Books for Your 2022 Summer Reading List
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Summer is upon us once again, and there’s no better place to catch up on your reading than the beach or wherever you choose to get away (even if it’s the hammock in your backyard). But while a good thriller or romantic novel is always a solid choice, so is a well-written book that helps develop our skills or enhance our knowledge of the world. With that in mind, we asked our Wealth Institute team to help us curate the perfect summer reading list for 2022. Here are the books and podcasts they thought our readers might enjoy.
Renee Porter-Medley, Regional Planning Strategist
“Nonviolent Communication: A Language of Life” by Marshall B. Rosenberg, PhD
The author’s approach to conflict is also referred to as Compassionate Communication. Rosenberg shows us how to help create a more peaceful and satisfying world. I read and discussed this book with my Purposeful Planning Institute Book Club and now I am trying to apply the recommended four-step process (observations, feelings, needs, requests) at home and at work. One of the biggest changes is learning to distinguish between how I feel and what I think about how others react or behave towards me.
George Mateyo, Chief Investment Officer
"Moonshot - Inside Pfizer's Nine Month Race to Make the Impossible Possible” by Dr. Albert Bourla
Here, readers can understand firsthand the heroic efforts undertaken to achieve one of the greatest advances in modern medicine. In so doing, they will gain new appreciation for the importance of setting coordinated, ambitious goals and what it takes to achieve them. They will also marvel at numerous groundbreaking accomplishments and the power of human ingenuity.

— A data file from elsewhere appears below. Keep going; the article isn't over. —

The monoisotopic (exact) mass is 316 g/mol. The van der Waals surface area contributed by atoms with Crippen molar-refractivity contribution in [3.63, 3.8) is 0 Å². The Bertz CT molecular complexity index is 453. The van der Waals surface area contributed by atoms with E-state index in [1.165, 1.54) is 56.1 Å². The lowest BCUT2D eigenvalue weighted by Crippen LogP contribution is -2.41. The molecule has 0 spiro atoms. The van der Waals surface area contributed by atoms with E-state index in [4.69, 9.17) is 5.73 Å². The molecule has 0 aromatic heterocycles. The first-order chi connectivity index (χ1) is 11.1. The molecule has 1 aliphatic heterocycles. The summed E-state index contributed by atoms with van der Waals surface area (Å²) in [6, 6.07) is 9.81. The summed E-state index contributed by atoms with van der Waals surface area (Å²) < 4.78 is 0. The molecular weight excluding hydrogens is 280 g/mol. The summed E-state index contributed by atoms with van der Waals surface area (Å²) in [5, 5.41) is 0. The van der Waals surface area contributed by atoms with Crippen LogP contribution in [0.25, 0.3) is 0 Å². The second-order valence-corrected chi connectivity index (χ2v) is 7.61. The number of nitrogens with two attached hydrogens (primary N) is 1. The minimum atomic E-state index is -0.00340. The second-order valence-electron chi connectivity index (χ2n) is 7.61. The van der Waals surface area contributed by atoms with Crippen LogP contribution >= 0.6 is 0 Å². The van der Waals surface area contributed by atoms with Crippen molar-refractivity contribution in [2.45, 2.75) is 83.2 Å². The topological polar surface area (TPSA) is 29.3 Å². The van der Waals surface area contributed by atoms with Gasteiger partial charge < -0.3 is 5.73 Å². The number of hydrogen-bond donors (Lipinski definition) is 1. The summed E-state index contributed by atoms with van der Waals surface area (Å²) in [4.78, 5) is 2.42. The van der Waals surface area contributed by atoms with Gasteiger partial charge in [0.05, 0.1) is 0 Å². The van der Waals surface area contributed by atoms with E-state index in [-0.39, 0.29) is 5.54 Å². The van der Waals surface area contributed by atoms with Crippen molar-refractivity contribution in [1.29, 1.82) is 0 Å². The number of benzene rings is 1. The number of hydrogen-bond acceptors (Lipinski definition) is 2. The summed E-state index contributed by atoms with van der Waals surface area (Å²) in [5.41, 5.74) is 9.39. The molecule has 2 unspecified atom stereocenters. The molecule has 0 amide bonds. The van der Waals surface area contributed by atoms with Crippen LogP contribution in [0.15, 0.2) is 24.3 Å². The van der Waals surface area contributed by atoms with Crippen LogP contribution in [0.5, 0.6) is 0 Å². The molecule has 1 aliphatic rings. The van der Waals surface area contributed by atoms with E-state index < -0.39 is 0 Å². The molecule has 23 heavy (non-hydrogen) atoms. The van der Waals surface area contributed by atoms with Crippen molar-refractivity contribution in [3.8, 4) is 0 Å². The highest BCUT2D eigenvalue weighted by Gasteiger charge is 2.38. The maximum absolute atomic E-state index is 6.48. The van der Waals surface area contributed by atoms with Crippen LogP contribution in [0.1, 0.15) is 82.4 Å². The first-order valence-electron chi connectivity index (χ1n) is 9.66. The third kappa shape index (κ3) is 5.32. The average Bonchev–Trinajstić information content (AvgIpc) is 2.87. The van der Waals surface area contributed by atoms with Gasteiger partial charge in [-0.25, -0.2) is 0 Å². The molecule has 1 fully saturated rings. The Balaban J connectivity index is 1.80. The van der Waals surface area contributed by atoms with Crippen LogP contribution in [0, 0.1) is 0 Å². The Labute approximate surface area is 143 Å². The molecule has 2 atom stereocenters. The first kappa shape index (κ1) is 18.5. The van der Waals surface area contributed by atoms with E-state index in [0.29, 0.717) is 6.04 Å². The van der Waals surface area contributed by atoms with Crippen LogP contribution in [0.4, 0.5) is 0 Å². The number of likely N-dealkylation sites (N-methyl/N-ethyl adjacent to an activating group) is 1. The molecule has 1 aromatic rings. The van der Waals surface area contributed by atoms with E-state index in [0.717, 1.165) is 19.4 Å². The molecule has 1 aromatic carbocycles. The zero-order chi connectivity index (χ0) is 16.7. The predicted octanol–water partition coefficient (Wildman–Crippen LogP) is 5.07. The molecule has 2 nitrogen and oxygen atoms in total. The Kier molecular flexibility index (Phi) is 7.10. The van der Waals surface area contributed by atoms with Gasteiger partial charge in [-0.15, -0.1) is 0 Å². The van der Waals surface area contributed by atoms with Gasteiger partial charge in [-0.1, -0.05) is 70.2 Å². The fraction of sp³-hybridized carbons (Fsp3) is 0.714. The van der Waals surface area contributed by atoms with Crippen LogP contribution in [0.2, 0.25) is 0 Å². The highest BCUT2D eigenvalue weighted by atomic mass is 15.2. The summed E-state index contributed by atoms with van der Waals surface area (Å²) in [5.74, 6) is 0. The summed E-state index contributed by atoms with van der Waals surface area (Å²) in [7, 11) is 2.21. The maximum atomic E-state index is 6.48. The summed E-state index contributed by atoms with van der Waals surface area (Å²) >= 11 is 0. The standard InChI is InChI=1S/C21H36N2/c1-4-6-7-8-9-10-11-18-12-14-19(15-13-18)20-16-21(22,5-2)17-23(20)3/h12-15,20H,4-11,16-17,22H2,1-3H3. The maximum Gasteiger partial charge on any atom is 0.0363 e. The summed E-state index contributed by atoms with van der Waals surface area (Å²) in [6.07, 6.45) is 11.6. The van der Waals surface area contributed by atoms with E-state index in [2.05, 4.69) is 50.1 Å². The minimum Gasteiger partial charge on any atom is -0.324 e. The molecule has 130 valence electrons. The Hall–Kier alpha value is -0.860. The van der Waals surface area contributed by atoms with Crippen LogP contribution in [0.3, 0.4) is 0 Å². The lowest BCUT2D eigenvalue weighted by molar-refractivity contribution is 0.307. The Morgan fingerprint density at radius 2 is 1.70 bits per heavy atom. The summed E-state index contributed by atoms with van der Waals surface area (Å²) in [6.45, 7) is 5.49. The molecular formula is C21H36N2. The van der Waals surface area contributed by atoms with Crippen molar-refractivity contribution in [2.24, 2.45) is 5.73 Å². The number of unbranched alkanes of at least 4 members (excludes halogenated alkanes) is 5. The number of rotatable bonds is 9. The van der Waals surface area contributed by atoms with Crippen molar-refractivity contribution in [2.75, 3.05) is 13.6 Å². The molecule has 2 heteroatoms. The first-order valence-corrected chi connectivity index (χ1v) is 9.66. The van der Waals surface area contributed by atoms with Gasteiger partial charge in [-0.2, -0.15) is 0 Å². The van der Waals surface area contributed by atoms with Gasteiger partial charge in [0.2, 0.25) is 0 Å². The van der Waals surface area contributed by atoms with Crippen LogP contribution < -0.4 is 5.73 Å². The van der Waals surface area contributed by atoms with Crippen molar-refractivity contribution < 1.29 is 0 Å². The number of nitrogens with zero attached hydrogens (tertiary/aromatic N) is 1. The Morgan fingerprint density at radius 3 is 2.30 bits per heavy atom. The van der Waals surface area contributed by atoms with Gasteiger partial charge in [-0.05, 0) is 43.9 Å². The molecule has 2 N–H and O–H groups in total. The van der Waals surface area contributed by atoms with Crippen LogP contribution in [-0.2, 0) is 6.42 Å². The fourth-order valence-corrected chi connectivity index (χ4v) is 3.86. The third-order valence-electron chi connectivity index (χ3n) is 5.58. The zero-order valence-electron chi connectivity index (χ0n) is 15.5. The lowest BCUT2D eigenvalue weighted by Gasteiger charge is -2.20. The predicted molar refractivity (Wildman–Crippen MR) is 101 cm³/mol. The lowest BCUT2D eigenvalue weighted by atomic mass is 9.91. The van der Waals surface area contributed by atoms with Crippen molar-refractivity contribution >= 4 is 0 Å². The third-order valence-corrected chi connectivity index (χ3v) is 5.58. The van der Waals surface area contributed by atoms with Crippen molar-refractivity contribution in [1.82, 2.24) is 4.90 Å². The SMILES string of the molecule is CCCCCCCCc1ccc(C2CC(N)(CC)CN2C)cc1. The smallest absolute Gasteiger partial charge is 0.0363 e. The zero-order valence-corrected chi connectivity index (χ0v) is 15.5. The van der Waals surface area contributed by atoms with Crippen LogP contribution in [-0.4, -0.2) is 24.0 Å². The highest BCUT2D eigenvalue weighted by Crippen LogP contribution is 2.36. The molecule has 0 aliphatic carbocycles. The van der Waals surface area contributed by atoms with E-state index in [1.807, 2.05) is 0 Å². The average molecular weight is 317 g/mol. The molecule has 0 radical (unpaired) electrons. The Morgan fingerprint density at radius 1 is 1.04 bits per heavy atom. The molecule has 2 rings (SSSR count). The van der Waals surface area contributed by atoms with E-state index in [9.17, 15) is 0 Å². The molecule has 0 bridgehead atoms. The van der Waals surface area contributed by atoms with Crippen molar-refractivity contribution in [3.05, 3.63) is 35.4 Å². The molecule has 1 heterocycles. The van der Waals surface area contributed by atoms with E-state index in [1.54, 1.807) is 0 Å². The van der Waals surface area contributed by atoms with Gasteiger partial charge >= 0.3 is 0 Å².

Michael Shay, Senior Research Analyst
“Red Notice: A True Story of High Finance, Murder and One Man’s Fight for Justice” by Bill Browder
It tells the story of a US hedge fund manager running a fund out of Moscow that quickly finds himself in the middle of a humanitarian crisis borne on the backs of Russian corruption in the management of several companies owned/managed by prominent Russian oligarchs at the time. A very compelling story and one that sheds light on the disparate ways the capital markets function in western economies vs Russia.
Rajeev Sharma, Managing Director of Fixed Income
"The Voltage Effect: How to Make Good Ideas Great and Great Ideas Scale” by John A. List, a leading economist
The insights around the scalability of ideas are relatable in what we do in the investment management space, however, applicable to many other areas, including policymaking, business, healthcare, etc. I am particularly enjoying the real-life examples that List provides the reader with and the focus on behavioral outcomes.
Paul Kieffer, Regional Planning Strategist
"The Checklist Manifesto – How To Get Things Right” by Atul Gawande
Avoidable failures plague us in almost every realm of organized activity, including healthcare, government, the law, and the financial industry. The author makes a compelling argument that reductions in failures can be achieved by use of the lowly checklist. The book is full of stories about how checklists saved lives in hospitals, kept airplanes aloft, etc. and highlights how checklists can bring striking improvements in efficiency, safety and can be used in just about any industry.
Gretchen Miller, Senior Client Experience Manager
“Predictably Irrational” by Dan Ariely
This book is an incredibly easy read, surprisingly so given that it explores the psychological field of behavioral economics. Read this book if you want to learn more about yourself, or why people don’t always seem rational around money and belongings.